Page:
Due to the coronavirus pandemic, a lot of people are forced to go on lockdown resulting into anxiety. Even if you are just at home, it does not mean that you do not have things that you need to do. Here are some ways to feel less anxious.

Managing anxiety

The current situation of the world may cause people to suffer from anxiety, as no one knows what will happen in the next couple of months. According to psychology, you can keep yourself busy to divert your attention from the goings-on, and crossing things off a to-do list is relaxing and satisfying.

Creating a to-do list is a great way to decrease anxiety. To-do lists provide a solid structure and it can also provide a visible record of all the things that you have accomplished so far in the day.

One tip is to reframe your to-do list as a set of small goals that you can achieve and to think of your list as steps that you need to take towards a bigger plan. An unfinished goal may interfere with the other tasks that you are trying to finish.

However, making a plan to achieve that specific goal, like detailing all the steps on your list, can help your mindset it aside so that you can focus on other important things.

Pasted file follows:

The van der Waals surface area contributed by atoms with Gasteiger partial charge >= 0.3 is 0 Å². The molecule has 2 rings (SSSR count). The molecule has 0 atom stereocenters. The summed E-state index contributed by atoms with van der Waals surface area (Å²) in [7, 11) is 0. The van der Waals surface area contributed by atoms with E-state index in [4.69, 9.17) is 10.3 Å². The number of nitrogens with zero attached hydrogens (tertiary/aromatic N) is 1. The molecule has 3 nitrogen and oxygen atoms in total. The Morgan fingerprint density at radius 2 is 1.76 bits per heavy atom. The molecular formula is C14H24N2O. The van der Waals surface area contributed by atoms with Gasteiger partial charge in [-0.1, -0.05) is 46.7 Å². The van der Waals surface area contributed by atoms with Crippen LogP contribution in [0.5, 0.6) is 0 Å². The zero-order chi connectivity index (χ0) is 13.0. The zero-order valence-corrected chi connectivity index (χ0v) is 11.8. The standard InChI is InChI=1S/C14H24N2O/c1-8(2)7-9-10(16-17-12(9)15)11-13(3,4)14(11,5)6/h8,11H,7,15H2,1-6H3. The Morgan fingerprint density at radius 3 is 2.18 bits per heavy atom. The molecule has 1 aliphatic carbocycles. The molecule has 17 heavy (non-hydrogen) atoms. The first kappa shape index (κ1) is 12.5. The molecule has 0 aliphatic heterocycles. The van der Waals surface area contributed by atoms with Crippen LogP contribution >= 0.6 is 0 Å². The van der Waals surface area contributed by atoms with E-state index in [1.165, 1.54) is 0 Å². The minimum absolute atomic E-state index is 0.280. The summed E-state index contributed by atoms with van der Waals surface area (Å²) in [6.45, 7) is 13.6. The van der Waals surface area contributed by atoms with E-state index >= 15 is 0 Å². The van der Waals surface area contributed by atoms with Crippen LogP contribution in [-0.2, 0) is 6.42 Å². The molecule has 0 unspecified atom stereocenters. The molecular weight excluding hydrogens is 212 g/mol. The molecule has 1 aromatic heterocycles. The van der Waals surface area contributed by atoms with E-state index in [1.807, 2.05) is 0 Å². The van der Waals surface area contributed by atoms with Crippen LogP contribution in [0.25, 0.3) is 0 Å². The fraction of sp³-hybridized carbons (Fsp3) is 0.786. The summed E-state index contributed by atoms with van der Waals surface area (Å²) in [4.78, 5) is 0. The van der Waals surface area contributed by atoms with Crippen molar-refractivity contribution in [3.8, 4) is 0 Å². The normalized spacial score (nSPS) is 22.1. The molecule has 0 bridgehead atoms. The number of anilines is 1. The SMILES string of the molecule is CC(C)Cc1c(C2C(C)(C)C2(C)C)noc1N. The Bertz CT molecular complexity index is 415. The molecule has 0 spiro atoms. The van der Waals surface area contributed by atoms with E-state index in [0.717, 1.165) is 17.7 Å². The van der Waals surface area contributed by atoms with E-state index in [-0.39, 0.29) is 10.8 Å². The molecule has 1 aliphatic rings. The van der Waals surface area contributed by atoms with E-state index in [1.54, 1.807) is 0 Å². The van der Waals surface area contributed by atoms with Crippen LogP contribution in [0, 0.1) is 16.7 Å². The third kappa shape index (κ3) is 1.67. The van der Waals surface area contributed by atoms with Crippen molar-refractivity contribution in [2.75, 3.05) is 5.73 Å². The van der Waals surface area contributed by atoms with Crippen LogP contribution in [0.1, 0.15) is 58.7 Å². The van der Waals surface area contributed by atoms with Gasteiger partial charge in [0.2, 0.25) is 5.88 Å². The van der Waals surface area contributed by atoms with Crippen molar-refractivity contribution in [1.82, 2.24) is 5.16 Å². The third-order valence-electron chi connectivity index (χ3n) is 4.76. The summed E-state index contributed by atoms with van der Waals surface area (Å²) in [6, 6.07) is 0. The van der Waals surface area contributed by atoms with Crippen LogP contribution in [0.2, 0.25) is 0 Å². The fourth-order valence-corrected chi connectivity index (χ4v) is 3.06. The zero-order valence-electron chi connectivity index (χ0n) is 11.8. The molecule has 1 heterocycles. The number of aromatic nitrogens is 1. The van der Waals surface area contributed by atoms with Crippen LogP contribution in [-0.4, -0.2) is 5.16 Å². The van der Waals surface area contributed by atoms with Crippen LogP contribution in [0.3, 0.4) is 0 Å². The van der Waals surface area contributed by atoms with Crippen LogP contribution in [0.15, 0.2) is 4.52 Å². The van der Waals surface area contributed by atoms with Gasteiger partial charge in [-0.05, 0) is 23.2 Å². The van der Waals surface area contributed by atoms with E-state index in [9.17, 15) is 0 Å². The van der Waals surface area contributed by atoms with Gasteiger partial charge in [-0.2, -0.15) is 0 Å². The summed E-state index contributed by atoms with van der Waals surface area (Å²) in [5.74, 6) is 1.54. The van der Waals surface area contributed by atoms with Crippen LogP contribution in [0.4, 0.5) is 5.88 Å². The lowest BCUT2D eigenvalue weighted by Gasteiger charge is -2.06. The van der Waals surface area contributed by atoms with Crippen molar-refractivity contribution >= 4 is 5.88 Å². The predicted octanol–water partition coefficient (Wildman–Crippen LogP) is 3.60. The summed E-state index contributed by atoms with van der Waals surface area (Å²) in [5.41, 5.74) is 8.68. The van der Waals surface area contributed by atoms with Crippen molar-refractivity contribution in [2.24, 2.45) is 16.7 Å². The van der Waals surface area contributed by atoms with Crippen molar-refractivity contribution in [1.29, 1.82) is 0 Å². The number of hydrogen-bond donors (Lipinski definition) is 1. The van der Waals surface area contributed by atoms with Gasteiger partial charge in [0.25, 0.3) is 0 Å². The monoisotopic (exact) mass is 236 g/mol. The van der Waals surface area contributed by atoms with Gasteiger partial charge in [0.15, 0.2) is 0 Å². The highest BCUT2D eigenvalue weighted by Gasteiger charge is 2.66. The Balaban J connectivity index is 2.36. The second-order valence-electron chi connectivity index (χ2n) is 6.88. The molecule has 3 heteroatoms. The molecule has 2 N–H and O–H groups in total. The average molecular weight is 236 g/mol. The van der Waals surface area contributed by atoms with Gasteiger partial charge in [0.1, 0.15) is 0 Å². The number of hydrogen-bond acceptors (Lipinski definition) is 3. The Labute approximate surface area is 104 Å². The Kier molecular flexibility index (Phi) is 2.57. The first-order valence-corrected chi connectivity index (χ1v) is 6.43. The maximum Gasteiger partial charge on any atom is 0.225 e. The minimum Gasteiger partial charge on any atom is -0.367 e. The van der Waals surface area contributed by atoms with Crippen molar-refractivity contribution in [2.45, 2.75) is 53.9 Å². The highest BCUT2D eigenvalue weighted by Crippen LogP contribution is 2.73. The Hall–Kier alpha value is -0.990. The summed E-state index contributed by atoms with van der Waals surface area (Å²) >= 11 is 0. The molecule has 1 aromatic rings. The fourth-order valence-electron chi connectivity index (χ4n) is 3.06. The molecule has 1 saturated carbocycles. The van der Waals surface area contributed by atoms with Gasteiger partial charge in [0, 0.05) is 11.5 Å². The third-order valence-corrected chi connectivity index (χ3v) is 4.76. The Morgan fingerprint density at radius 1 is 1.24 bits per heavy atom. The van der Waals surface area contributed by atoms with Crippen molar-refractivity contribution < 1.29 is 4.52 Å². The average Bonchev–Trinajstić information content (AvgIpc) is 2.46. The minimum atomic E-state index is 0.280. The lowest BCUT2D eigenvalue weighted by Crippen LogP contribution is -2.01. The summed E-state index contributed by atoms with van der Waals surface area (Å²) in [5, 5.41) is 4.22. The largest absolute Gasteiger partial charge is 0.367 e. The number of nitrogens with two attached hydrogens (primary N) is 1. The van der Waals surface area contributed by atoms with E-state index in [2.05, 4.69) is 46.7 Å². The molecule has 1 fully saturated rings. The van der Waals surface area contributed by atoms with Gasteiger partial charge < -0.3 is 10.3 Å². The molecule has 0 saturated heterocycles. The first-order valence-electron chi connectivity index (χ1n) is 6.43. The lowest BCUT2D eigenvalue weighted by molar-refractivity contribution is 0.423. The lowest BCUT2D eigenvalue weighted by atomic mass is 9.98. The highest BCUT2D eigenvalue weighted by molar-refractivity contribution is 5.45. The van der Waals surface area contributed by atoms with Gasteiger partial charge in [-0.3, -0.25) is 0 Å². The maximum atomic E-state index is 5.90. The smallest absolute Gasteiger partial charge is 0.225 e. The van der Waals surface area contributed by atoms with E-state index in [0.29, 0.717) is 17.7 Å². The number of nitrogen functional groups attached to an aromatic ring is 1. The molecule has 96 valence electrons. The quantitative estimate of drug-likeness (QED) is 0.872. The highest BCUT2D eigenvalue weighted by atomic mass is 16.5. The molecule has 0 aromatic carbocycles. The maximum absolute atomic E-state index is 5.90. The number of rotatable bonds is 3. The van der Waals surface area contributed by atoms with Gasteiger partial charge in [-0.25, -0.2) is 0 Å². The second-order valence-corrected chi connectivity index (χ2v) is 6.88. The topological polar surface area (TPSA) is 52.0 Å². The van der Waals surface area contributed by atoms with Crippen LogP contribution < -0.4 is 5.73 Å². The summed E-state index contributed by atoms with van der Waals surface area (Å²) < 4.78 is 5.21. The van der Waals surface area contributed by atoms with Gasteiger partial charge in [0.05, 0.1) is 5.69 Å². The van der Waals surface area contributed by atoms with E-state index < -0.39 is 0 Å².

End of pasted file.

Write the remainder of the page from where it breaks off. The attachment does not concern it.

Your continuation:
Also Read: Living with Anxiety: 5 Well-being Tips to Help Manage Your Symptoms

An associate professor of psychology at Wake Forest University, E.J. Masicampo, said that when a goal is unfinished, it might be a weight on your mind in terms of worry or anxiety and it colors how you see the bigger picture because it is in your subconscious.

A study in 2011 published in the Journal of Personality and Social Psychology, people with unfinished short-term goals perform poorly on comprehension tasks and reading tasks.

The participants in the study were allowed to formulate specific plans for their goals before they were moved onto the next task, and it showed that the negative effects were gone.

Creating a to-do list

Jordan Etkin, an associate professor of marketing at Duke University in Durham, North Carolina, said that to-do lists may sometimes become commitments. Once you write an activity on a piece of paper, it's work undone.

The more things that people put on their lists, the more open they are to creating goal conflict and its negative downstream effects.

According to a 2015 study published in the Journal of Marketing Research, conflicting goals can usually create stress and it can even overwhelm the feelings of a person because it may seem like there are not enough hours in the day to complete the task.

In order to create a correct to-do list, it is important that people define their goals and differentiate the tasks they want to get done today versus the tasks that they want to do someday. Etkin stated that tasks need to be clearly ranked in terms of importance.

Challenges happen when people treat their to-do lists like wish lists instead of the things that they want to do. It is also important to remember that having a productive to-do list should not make you feel like you can't take a break. To do-lists can be great tools to help us feel less anxious and keep us going during this lockdown boredom. 

How about you, how do you overcome anxiety?

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